As members of the travel industry descended upon Washington, D.C., last week for the 49th Annual IPW conference, strong language continued to emphasize that despite political rhetoric, the United States remains open for business.

"If you want to write one story, please make it this: Business travelers are welcome to the United States period," said Roger Dow, president and CEO of the U.S. Travel Association. "And I'll add a second subheading: Brand USA is here to stay. You can quote me on that."

The theme for this year's IPW conference was "One Big Welcome," and that comes at an important crossroad for U.S. travel as President Donald Trump aims to change policies in place that could significantly affect how open the U.S. remains for international visitors.

"We want you to visit here," Dow said. "We want you to be here. We want you to send your friends here. We want to welcome you here."

At the June 6 news conference, the U.S. Travel Association released the latest Travel Trends Index showing that more international visitors came to the U.S. in April 2017 compared to April 2016. International travel grew about 4 percent in the month of April.

Since the average international visitor travels to the U.S. approximately 56.9 days after their initial travel search, the numbers are significant because these are the first numbers to be released since Trump signed his controversial executive order travel ban in January and February of this year.

"Are we surprised by this data? The honest answer is yes," Dow said in a statement. "There have been many claims that the administration's actions on travel have tarnished America's brand abroad, but we're seeing hard economic evidence of the U.S. travel sector's remarkable resilience.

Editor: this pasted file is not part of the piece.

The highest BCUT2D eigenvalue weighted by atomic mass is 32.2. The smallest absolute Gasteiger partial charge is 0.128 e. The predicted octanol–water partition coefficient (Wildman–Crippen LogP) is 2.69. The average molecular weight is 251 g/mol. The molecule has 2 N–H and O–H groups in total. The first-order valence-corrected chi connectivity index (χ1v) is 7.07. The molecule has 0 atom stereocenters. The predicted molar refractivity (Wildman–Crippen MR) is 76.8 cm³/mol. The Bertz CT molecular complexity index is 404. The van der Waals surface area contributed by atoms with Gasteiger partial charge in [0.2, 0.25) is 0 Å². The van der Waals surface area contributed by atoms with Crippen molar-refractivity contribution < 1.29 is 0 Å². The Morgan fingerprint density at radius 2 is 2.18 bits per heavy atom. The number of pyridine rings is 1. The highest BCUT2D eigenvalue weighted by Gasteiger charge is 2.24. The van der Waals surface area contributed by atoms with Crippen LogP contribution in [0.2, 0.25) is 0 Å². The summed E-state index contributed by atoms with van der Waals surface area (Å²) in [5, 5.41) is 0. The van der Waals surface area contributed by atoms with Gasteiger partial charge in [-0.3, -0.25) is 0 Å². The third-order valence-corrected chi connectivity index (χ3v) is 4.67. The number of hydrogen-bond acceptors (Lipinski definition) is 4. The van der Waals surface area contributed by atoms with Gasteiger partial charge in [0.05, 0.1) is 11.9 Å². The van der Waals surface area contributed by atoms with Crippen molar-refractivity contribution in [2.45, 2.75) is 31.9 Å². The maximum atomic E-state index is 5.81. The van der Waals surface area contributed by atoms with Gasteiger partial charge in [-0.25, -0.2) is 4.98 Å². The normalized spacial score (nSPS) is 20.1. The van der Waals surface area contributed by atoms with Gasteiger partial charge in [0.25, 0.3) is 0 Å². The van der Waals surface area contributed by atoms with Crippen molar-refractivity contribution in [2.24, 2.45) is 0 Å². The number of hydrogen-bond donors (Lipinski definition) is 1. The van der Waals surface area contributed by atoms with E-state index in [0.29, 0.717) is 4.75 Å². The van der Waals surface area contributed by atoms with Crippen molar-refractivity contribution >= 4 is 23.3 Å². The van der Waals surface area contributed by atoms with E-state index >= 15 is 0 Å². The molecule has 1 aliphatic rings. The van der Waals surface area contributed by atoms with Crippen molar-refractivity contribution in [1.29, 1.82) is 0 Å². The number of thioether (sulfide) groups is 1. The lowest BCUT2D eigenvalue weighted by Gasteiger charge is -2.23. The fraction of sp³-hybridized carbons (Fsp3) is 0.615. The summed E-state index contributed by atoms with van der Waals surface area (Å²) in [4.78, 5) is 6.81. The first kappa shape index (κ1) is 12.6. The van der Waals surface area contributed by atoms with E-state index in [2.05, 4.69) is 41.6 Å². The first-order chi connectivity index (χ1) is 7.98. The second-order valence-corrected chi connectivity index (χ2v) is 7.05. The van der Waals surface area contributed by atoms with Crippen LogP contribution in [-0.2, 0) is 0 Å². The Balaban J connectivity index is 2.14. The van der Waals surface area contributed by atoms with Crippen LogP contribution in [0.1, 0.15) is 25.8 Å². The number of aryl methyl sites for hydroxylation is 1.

"Even though we're encouraged by these strong figures, we'll continue to urge the administration to more publicly send the message that while the U.S. is closed to terror, it remains open for business. We should not take it for granted that this trend will sustain, and the 15.3 million American jobs that depend on travel are not worth putting at risk. A simple and clear welcome message will go a long way in that regard."

Dow's message of the U.S. remaining open for business was also echoed by U.S. Secretary of Commerce Wilbur Ross during his speech at the IPW luncheon on June 5.

"Let me be clear — America is open for business, America is open for travel and open to the millions of international visitors who wish us well," Ross said.

Although the numbers were up in April, travel overall grew at a slower year-over-year rate in April 2017 than in March 2017.

As the travel professionals look toward the 50th Annual IPW Conference next year in Denver, they are not going down without a fight as the industry continues moving forward.